Hosting a baby as an expectant mother is a challenge these days, with what can endearingly be called the “Food Fear Factor”. Talk of GMOs and toxins have the average person running scared from the grocery store, never mind the mom who has total and complete responsibility for the welfare of another growing human. As the flux of the food landscape changes, so do our guidelines for what pregnant women should and should not eat. Unfortunately, the “should not” eat list seems to be growing, and if a pregnant mom isn’t eating something, neither is her baby.
Pregnant women are oftentimes given conflicting information such as, “This food is very good for you and your baby’s health, but be careful eating it.” One food at the center of such controversy is fish, replete with nutrients and benefits for the baby, but caught and sold with warning labels.
The recommendations for pregnant women are quite specific; eat 2 to 3 servings (8 to 12 ounces) of lower-mercury fish per week. This advice is particularly strong since 50% of pregnant women were found to eat fewer than 2 ounces of fish per week. Perhaps this disinterest in eating fish is due to the conflicting message also found in the body of the news release that states, “However, all fish contain at least traces of mercury, which can be harmful to the brain and nervous system if a person is exposed to too much of it over time.”
In one observational study, researchers weighed the balance of contaminant risk and nutritional benefit from pregnant women consuming fish for child cognitive development. They found a higher fish intake (more than 2 servings/week) associated with better child cognitive test performance, but also higher mercury levels associated with poorer scores, confirming the reality of that risk/benefit ratio. Another study assessed the detriment of limiting fish consumption in pregnant women and found eating less than 340 grams of fish (approximately 3 servings) per week increased the risk of their children being born in the lowest quartile for verbal intelligence quotient (IQ).
Again, fish is really good for you and your baby, but be careful.
The good news is that 90% of the type of fish Americans eat can be found on the “Best Choices” list (some favorites include salmon, crab and cod), but is this messaging of “Best Fish Choices” working?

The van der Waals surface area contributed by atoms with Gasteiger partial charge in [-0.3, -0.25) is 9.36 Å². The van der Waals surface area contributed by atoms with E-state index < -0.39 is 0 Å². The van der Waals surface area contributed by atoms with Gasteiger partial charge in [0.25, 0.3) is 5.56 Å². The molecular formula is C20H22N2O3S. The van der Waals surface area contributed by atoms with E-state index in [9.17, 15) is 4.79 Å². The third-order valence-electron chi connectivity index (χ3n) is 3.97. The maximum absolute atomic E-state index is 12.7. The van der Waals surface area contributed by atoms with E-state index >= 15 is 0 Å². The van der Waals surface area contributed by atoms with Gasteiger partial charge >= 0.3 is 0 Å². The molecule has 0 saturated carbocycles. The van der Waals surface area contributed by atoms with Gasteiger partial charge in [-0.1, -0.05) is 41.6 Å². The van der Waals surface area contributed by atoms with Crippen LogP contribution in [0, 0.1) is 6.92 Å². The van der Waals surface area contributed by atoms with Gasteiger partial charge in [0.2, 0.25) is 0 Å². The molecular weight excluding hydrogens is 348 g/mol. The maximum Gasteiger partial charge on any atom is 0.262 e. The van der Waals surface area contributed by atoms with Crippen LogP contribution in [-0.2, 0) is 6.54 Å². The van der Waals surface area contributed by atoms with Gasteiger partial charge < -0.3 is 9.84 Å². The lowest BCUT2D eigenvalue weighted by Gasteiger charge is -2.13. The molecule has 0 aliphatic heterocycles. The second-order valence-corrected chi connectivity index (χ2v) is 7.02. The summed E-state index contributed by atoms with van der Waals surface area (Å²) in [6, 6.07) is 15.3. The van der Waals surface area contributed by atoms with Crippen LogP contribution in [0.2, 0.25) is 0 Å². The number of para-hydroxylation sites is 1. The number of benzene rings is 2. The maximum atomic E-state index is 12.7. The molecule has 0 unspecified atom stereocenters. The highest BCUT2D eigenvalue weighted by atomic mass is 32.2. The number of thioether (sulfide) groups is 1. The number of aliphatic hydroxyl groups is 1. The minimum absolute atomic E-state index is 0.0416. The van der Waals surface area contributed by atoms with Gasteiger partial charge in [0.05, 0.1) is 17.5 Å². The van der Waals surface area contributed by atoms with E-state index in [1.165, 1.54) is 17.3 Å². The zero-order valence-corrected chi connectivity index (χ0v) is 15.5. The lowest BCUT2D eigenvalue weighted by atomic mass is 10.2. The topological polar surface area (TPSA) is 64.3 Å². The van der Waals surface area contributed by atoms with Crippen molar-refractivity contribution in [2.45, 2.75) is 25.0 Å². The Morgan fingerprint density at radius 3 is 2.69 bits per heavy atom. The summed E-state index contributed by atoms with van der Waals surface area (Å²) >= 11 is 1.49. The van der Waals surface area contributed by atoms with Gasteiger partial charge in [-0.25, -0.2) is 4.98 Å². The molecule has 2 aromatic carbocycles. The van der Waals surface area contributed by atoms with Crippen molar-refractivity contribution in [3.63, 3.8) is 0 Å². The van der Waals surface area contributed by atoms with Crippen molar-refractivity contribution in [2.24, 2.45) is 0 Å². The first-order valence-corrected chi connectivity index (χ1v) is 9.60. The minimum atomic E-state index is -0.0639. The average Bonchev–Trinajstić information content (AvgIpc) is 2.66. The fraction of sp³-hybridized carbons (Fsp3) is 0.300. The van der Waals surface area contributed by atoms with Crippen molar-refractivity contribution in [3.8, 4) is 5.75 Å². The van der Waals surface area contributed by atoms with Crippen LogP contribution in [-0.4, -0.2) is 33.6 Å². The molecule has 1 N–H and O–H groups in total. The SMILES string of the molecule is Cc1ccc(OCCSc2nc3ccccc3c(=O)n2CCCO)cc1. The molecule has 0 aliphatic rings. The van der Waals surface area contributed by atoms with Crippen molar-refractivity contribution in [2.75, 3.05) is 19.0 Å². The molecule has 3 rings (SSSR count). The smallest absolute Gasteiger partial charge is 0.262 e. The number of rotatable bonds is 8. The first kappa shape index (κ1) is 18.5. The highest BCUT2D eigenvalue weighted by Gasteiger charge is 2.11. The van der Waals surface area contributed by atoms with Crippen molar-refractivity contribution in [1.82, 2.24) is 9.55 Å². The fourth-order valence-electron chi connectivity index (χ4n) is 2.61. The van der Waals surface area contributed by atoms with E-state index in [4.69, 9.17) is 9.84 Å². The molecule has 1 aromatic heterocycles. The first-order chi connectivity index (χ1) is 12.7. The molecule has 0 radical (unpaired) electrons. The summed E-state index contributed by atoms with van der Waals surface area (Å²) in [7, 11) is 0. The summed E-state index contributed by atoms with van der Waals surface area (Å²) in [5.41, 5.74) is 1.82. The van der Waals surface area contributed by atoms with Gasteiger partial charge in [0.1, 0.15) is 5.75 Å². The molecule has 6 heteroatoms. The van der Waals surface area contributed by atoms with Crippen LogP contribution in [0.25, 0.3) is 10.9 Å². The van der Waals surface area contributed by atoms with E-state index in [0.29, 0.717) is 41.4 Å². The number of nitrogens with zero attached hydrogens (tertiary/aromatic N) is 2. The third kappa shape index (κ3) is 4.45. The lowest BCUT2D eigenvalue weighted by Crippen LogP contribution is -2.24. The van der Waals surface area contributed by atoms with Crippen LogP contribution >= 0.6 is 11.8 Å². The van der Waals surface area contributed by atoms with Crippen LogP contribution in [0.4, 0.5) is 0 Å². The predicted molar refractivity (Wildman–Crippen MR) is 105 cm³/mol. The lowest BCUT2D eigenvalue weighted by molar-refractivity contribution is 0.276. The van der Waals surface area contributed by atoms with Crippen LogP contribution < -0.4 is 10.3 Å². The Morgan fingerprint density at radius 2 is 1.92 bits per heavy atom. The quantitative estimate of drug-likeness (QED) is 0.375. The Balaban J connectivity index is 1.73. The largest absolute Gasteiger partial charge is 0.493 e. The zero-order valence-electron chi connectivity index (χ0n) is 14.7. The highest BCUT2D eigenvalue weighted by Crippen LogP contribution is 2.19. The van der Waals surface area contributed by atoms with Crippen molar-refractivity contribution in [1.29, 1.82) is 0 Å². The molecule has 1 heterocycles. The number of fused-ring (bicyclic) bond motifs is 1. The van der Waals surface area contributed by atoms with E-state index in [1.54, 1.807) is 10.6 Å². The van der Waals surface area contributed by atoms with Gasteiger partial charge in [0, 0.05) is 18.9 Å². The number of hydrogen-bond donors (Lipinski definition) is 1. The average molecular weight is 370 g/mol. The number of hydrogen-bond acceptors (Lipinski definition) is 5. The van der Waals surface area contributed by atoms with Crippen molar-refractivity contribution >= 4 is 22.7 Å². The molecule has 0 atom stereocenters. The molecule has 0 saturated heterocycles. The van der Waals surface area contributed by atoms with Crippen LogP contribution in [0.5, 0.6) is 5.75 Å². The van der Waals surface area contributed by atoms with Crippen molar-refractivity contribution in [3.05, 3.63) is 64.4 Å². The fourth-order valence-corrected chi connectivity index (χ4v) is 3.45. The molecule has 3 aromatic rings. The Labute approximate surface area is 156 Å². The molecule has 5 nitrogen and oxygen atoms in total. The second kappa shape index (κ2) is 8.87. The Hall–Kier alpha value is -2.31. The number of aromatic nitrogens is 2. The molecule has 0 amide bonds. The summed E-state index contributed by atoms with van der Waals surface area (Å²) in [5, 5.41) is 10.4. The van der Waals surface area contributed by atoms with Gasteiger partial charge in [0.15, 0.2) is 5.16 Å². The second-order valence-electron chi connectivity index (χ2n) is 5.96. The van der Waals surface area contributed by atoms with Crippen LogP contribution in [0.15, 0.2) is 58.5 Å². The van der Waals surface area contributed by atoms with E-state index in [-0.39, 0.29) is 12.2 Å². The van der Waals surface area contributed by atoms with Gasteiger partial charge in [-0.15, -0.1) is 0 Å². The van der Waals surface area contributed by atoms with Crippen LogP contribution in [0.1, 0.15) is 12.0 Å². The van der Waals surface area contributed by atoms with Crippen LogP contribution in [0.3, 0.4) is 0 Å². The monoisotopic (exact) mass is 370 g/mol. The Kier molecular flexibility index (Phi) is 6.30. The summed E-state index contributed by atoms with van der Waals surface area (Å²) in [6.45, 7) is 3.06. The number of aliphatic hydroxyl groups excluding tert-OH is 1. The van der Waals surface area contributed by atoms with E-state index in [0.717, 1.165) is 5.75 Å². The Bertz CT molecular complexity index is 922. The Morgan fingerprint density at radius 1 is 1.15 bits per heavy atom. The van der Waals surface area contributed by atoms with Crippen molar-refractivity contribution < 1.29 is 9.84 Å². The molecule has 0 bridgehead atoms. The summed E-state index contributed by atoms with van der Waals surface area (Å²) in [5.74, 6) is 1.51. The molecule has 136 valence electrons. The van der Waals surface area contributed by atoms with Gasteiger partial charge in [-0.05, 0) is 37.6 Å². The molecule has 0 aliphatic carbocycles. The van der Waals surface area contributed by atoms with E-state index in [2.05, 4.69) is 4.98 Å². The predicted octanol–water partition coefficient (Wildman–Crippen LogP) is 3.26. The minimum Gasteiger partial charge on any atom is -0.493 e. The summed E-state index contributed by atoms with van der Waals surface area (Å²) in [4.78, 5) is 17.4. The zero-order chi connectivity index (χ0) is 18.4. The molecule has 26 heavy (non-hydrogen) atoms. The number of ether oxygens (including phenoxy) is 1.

One study confirmed that pregnant women do, in fact, consume even less omega-3 essential fatty acids, eicosapentaenoic acid (EPA) and docohexaenoic acid (DHA), than the general population because of the concern over mercury in seafood, in spite of an increased need for omega-3 fatty acids during pregnancy.
In addition to the mercury concern, there is also a rising awareness of toxins such as organochlorine pesticides (OCPs) and polychlorinated biphenyls (PCBs) found in the muscle tissues of various fish species. A simple PubMed search pairing the words “fish” and “toxicity” yields a soaring 21,265 results.
This issue is of contamination is also addressed by the FDA:
For fish caught recreationally, consumers are urged to check for local advisories where they are fishing and gauge their fish consumption based on any local and state advisories for those waters. If no information on fishing advisories is available, eat just one fish meal a week from local waters and also, avoid other fish that week. Consumers should clean and trim the fish they catch of fat and skin, since locally-caught fish may contain contaminants besides mercury that can be reduced by proper trimming and cooking, (e.g. broiling instead of frying can reduce some contaminants by letting fat drip away from the fish).
Sufficient amounts of omega-3 fatty acids, EPA and DHA, found in fish, are critical for the healthy brain development of the fetus. Supplementation with DHA and EPA may help in supporting neurological health, and visual and motor functions, and mounting evidence indicates that DHA supplementation during pregnancy, lactation and childhood plays an important role in neurological development. Indisputably, pregnant women need omega-3s. However, many pregnant women are also afraid to eat the primary source of omega-3s – fish.
One solution to the problem would be to supplement with a high-quality fish oil. Although many fish oils on the market may not even contain fish, or the labeled omega-3 fatty acid amounts, many are purified and tested to assure the highest quality.
When choosing a fish oil, check for the following criteria:
- Triglyceride Form – The natural state of fish oil is in a triglyceride form.
- Fish Species – Check the ingredients and look for a single species source. This ensures the oil has been harvested from fish from one part of the world, and not from multiple catches with varied storage and travel times. Also, the smaller the fish on the food chain, the less toxins they contain.
- TOTOX Levels – Oxidation of fish oil can lead to rancidity and even toxicity. From a health perspective, no fish oil is preferable to oxidized fish oil. Ask your fish oil company for verification of TOTOX levels.
- Traceability – Some fish oils can provide traceability of the fish oil right back to the precise location of the fish harvest, confirming the identity of the fish species. Ask your fish oil company if they can trace the fish oil back to the source.